Friday 30th July 2010
One year ago.
Suse still hasn’t got her period. Her breasts are still tender. She feels like shit; lethargic and irritable.
“The only thing that would make this okay, would be being pregnant,” she says.
She’s pre-menstrual, but more than that, she’s pre-pregnant.
That’s the bitch about all of this.
She doesn’t want to be waiting for another period.
She wants to be waiting for a baby.
* * * * *
Meantime, I head off to work. I’ve got a week working in the neonatal ICU before I start working for NETS, the Neonatal Emergency Transfer Service.
There are gluttons for punishment, and then there’s me.
As the final six months of my six years of Paediatric training, I’ve had this set up for a while. But the timing is just priceless. If I can’t have a baby, then I’ll surround myself in everything to do with them. I’ll work in a place where every single employee and every single visitor is totally devoted to the brand new babies that have just arrived into this world.
Still, all the same, it seems to work for me. I’m as busy as hell on the first day, and two hours in, my phone beeps. I check it, and find a text from Bel and Dan:
‘We are downstairs having a coffee. We’re sure you are flat out, but give us a call if you are on a break.’
I juggle the thought, before deciding to run downstairs. There I see them sitting in the café, staring off into nothingness, lost in thought.
“Hey guys, how’s it going?”
“Just had to come in to check on things. They’re a little worried about the heart rate. They say it’s sitting a bit high.”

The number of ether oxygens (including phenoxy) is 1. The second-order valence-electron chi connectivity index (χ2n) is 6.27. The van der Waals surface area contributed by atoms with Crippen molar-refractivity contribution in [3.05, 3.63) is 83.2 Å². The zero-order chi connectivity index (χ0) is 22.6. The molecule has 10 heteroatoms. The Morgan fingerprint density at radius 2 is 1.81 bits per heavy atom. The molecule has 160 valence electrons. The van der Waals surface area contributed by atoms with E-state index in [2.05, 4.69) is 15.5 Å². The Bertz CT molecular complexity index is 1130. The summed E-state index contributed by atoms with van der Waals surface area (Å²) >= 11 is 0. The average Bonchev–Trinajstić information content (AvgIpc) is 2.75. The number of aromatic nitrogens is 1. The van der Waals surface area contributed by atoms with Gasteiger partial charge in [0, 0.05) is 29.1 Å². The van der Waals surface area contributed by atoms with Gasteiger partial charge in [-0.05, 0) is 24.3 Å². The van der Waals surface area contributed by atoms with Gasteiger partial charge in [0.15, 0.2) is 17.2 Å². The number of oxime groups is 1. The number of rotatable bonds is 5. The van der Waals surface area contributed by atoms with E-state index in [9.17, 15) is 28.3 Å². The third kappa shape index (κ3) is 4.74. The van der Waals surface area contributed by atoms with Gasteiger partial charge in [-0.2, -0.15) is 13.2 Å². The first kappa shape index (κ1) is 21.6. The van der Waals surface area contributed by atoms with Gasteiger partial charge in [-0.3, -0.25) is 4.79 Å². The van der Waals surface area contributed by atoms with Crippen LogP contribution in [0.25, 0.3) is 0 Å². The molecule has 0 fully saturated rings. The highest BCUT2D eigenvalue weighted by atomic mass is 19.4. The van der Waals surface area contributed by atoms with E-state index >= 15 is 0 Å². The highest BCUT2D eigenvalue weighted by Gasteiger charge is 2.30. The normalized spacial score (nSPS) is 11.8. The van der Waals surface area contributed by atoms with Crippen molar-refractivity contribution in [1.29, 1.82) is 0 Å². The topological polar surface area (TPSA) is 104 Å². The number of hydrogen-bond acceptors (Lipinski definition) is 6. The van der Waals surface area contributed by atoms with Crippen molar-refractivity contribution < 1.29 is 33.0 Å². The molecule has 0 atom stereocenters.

I look at both of them. Given what they’ve been through in the last two years, this isn’t fair.
“Can’t this baby give you any piece of mind?”
“Clearly not,” says Dan. “He’s determined to give us grief right up until he’s born.”
“He’ll be right. He’s just trying to give you grey hairs.”
I look at both of them and smile. I can see both of their shoulders drop at the reassurance. “Seriously, this sort of thing is routine. Totally routine.”
I wouldn’t have a clue. I know nothing about what the CTG looked like, what they found on examination, or any of the medical staff’s concern.
But sometimes, it’s all people want. All they want to hear is that everything is going to be all right. Whether you’re a friend, or a doctor or both. Even when you can’t be sure.
That’s all they want to hear.
* * * * *
I rush back to work, having left them both with higher shoulders than before. I think of them all through the day, hoping they remain upbeat. It’s a battle when they’ve been beaten down so long. After four egg harvests and countless rounds of disappointment, your shoulders have trouble going up anymore. It’s barely worth raising them before you know they just have to go back down again. ‘But not this time,’ I say to myself, ‘not this time.’
The day flies by, and as I finish work, I dial Suse.
“Hey love,” she answers. It’s like there’s been a shower, and her voice has come out. “I got my period!”
The clouds have parted and the sun is out. There’s even a rainbow.
If you can’t have a baby, then sometimes, a period can be the next best thing.
It’s time to start a new month.
* * * * *